Lookup NU author(s): Professor Alexander Thiele
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The brain continuously adapts its processing machinery to behavioural demands. To achieve this, it rapidly modulates the operating mode of cortical circuits, controlling the way that information is transformed and routed. This article will focus on two experimental approaches by which the control of cortical information processing has been investigated: the study of state-dependent cortical processing in rodents and attention in the primate visual system. Both processes involve a modulation of low-frequency activity fluctuations and spiking correlation, and are mediated by common receptor systems. We suggest that selective attention involves processes that are similar to state change, and that operate at a local columnar level to enhance the representation of otherwise non-salient features while suppressing internally generated activity patterns.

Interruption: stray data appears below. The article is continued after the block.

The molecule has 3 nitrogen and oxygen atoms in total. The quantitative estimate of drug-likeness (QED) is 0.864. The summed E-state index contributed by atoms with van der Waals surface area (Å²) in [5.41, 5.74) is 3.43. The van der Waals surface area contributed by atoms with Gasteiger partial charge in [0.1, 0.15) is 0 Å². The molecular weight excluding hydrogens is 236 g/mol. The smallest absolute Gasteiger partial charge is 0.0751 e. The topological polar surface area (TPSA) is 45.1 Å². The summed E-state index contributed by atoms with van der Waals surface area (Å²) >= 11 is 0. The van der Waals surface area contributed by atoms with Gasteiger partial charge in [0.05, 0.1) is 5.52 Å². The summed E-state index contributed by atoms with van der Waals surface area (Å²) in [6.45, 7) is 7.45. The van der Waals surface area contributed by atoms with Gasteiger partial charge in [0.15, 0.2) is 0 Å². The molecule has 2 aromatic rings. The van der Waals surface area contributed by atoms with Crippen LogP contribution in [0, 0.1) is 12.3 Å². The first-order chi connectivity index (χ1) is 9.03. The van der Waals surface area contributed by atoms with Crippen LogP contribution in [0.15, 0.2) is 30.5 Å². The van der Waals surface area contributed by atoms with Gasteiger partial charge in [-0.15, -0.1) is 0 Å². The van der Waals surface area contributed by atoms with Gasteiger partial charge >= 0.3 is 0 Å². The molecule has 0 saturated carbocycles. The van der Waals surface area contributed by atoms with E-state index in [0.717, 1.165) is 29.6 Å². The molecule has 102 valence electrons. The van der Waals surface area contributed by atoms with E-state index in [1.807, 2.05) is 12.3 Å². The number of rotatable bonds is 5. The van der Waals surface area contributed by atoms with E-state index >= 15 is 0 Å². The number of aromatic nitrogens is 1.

Author(s): Harris KD, Thiele A
Publication type: Review
Publication status: Published
Journal: Nature Reviews. Neuroscience
Pages: 509 - 523
Print publication date: 01/09/2011
ISSN (print): 1471-003X
ISSN (electronic): 1471-0048
Publisher: NATURE PUBLISHING GROUP
URL: http://dx.doi.org/ 10.1038/nrn3084
PubMed id: 21829219